In February and March 2002, Valentina Rosendo Cantú and Inés Fernández Ortega, indigenous me’phaa women, were raped by members of the 41st Infantry Batallion, in the municipalities of Acatepec and Ayutla de los Libres, respectively. In light of such mistreatment and the unsatisfactory responses made by the Mexican authorities, the women appealed to the Inter-American Commission on Human Rights (IACHR), and their cases were accepted by the Inter-American Court on Human Rights (IACHR) in 2009.
During the audiences held to hear the cases of Inés and Valentina before the IACHR (April and May 2010, respectively), the Mexican State asserted that there was a lack of evidence to prove rape. The defense strategy of the lawyers of Inés and Valentina focused on the collective damage that the soldiers’ sexual violence caused in communities, given that violence directed against women is taken as an attack on the collectivity. It is to be hoped that the IACHR’s sentencing on the two cases take place before year’s end.
Several factors contribute to the fact of ongoing impunity in many cases of human-rights violations. The Guerrero Network, for example, mentions that judicial authorities either take too long to investigate cases (when ‘they do’) or to grant security-measures. It has also been pointed out that authorities deliberately “lose” evidence or fail to incorporate them into investigations. In the case of Raúl Hernández Abundio, prisoner of conscience recognized by Amnesty International for his supposed guilt in a murder charge, the State Attorney General’s Office (PGJE) requested a 50-year sentence for him, while the defense rejected that there existed any evidence at all to convict him. The case of the murder of two OFPM members in February 2009 remains unresolved. The lack of will on the part of authorities to link given cases with the repression experienced by different organizations has also been emphasized.
Another situation that continues strongly to contribute to impunity in cases of human-rights violations is the existence of the military tribunal in Mexico, which implies that human-rights violations committed by soldiers be tried under military jurisdiction. In 2009, the Universal Periodic Review (UPR) promoted by the U.N. challenged the existence of this tribunal.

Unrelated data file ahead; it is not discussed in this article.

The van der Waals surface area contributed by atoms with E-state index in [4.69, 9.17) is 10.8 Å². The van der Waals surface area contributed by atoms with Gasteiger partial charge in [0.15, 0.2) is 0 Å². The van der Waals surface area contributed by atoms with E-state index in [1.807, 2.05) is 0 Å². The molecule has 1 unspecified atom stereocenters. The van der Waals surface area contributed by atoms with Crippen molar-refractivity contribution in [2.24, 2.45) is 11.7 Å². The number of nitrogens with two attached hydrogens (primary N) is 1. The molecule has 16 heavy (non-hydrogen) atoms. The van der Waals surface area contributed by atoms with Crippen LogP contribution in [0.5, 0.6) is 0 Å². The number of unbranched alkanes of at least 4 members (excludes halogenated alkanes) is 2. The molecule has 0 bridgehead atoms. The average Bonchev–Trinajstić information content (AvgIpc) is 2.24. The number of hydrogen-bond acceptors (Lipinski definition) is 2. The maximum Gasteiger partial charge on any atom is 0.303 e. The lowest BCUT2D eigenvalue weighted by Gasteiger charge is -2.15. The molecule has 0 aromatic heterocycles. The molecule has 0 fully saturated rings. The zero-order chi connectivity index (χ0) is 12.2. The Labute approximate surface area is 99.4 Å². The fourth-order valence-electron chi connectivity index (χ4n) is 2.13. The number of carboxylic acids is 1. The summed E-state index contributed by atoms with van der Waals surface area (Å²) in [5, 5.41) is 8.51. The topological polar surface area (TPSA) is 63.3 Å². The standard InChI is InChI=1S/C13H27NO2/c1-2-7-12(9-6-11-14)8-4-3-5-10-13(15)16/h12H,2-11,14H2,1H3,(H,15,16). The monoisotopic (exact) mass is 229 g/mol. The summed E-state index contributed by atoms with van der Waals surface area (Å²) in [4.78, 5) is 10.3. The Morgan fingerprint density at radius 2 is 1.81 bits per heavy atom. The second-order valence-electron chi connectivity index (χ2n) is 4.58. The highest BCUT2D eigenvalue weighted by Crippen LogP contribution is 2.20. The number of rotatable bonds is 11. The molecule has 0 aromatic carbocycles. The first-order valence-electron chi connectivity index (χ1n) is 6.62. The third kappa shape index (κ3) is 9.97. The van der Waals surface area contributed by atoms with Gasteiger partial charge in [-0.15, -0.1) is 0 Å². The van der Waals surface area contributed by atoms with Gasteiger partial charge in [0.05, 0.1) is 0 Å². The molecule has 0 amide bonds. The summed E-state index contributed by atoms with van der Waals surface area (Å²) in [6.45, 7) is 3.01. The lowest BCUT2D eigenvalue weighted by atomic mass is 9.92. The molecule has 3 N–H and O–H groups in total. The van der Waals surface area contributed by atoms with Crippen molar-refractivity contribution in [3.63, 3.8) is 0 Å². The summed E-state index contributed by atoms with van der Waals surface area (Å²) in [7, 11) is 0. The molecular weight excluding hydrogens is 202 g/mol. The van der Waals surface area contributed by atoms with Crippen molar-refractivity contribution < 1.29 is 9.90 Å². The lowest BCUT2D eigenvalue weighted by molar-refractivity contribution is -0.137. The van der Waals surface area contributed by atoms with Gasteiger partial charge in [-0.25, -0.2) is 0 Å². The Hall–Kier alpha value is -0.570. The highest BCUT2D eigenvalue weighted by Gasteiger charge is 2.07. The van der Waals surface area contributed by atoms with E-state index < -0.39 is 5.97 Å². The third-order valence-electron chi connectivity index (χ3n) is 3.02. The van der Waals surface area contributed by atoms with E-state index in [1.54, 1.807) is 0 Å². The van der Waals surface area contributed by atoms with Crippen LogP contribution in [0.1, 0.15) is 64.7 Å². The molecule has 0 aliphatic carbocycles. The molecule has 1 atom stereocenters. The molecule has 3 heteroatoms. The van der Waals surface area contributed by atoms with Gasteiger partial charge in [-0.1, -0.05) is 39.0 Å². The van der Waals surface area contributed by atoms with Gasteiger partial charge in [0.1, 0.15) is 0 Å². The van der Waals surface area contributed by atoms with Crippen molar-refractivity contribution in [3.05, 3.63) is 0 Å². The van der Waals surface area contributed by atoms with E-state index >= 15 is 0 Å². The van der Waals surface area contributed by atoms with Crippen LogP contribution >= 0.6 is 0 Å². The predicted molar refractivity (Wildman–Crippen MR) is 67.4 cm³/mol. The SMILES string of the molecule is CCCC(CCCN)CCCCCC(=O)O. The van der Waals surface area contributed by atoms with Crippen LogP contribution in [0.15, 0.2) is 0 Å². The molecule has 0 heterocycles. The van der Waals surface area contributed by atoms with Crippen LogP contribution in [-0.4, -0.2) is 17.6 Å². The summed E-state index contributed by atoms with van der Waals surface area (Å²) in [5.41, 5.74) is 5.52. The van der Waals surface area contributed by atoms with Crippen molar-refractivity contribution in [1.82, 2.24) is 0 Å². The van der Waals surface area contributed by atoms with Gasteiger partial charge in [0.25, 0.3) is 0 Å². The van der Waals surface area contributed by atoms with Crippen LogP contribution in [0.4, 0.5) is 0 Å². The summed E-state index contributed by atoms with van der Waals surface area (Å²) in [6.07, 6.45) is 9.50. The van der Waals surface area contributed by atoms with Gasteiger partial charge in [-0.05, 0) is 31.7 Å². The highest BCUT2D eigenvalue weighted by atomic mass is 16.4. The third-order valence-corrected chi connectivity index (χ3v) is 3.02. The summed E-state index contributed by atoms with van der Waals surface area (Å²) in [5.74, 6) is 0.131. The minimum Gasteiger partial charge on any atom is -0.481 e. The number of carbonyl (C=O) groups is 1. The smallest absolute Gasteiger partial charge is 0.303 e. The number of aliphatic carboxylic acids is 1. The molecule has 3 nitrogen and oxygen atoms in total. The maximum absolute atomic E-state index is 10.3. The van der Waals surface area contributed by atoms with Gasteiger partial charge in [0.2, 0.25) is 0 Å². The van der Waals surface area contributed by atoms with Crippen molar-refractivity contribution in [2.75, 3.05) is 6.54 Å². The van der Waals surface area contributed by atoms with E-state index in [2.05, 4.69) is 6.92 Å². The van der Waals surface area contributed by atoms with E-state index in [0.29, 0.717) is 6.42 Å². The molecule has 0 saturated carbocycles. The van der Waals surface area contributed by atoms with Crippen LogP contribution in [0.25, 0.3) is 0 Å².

Beyond the historical repression engaged in by the Mexican military, in Guerrero persists the power of “caciques” who attempt to repress social processes that oppose their interests. Rogaciano Alba Álvarez in the Sierra de Petatlán, for example, was claimed to be the intellectual author in the case of the murder of human-rights defender Digna Ochoa y Plácido in 2001. In February 2010, Alba Álvarez was arrested for reported links with drug-trafficking. Several sources continue to mention that the ex-governor of the state, Ruben Figueroa Alcocer (1993-1996), continues to assert influence in state politics: during his term, there was a high number of murders of campesinos and strong militarization in the state. On the other hand, in the municipality of Xochistlahuaca, there have been held several protests and denunciations in recent years against the ex-mayor and current PRI deputy Aceadeth Rocha Ramírez. Members of social organizations of the region have been assaulted, threatened with death, and arrested for having carried out public actions against her office.
Even with the change of the political party governing Guerrero, there has still not been progress in terms of human rights Members of human-rights organizations assert that the policies of the government of Zeferino Torreblanca (PRD) are as repressive as those of previous PRI governments, or even worse. As the statistics previously mentioned demonstrate, Guerrero continues to experience serious daily violence, given murders, harassment, and military incursions. Both military invasions of communities together with murders of members of social organizations show that repression against the people of Guerrero goes on unabated. With the Torreblanca government, human-rights defenders continue to work under high-risk conditions, with the government failing to provide them or their families with security. Regardless, social organizations continue to work in promotion of the ends they seek: to develop local processes of autonomy, to request justice in cases of human-rights violations, and to demand land-rights, the right to be consulted as peoples, and to maintain existing cultural traditions.